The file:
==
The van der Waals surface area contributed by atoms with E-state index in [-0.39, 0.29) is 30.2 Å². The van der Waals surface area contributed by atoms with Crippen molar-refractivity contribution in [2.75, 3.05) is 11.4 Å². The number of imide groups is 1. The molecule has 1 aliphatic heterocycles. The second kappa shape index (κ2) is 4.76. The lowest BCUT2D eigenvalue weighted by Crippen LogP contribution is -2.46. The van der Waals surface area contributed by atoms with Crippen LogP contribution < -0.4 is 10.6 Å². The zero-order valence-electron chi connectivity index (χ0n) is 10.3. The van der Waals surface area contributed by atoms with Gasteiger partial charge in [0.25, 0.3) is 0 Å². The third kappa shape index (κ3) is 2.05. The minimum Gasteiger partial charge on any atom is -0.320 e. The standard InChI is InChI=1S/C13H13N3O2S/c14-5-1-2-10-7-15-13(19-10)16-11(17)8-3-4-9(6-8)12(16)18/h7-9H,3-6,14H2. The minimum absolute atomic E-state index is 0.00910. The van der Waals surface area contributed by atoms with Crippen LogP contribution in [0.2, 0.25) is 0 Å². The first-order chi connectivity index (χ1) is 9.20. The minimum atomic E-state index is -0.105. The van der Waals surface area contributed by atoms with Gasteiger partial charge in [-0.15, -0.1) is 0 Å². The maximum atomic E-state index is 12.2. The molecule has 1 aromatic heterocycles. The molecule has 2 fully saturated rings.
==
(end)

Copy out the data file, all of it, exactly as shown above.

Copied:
The van der Waals surface area contributed by atoms with E-state index in [-0.39, 0.29) is 30.2 Å². The van der Waals surface area contributed by atoms with Crippen molar-refractivity contribution in [2.75, 3.05) is 11.4 Å². The number of imide groups is 1. The molecule has 1 aliphatic heterocycles. The second kappa shape index (κ2) is 4.76. The lowest BCUT2D eigenvalue weighted by Crippen LogP contribution is -2.46. The van der Waals surface area contributed by atoms with Crippen LogP contribution < -0.4 is 10.6 Å². The zero-order valence-electron chi connectivity index (χ0n) is 10.3. The van der Waals surface area contributed by atoms with Gasteiger partial charge in [0.25, 0.3) is 0 Å². The third kappa shape index (κ3) is 2.05. The minimum Gasteiger partial charge on any atom is -0.320 e. The standard InChI is InChI=1S/C13H13N3O2S/c14-5-1-2-10-7-15-13(19-10)16-11(17)8-3-4-9(6-8)12(16)18/h7-9H,3-6,14H2. The minimum absolute atomic E-state index is 0.00910. The van der Waals surface area contributed by atoms with Crippen LogP contribution in [0.2, 0.25) is 0 Å². The first-order chi connectivity index (χ1) is 9.20. The minimum atomic E-state index is -0.105. The van der Waals surface area contributed by atoms with Gasteiger partial charge in [-0.15, -0.1) is 0 Å². The maximum atomic E-state index is 12.2. The molecule has 1 aromatic heterocycles. The molecule has 2 fully saturated rings.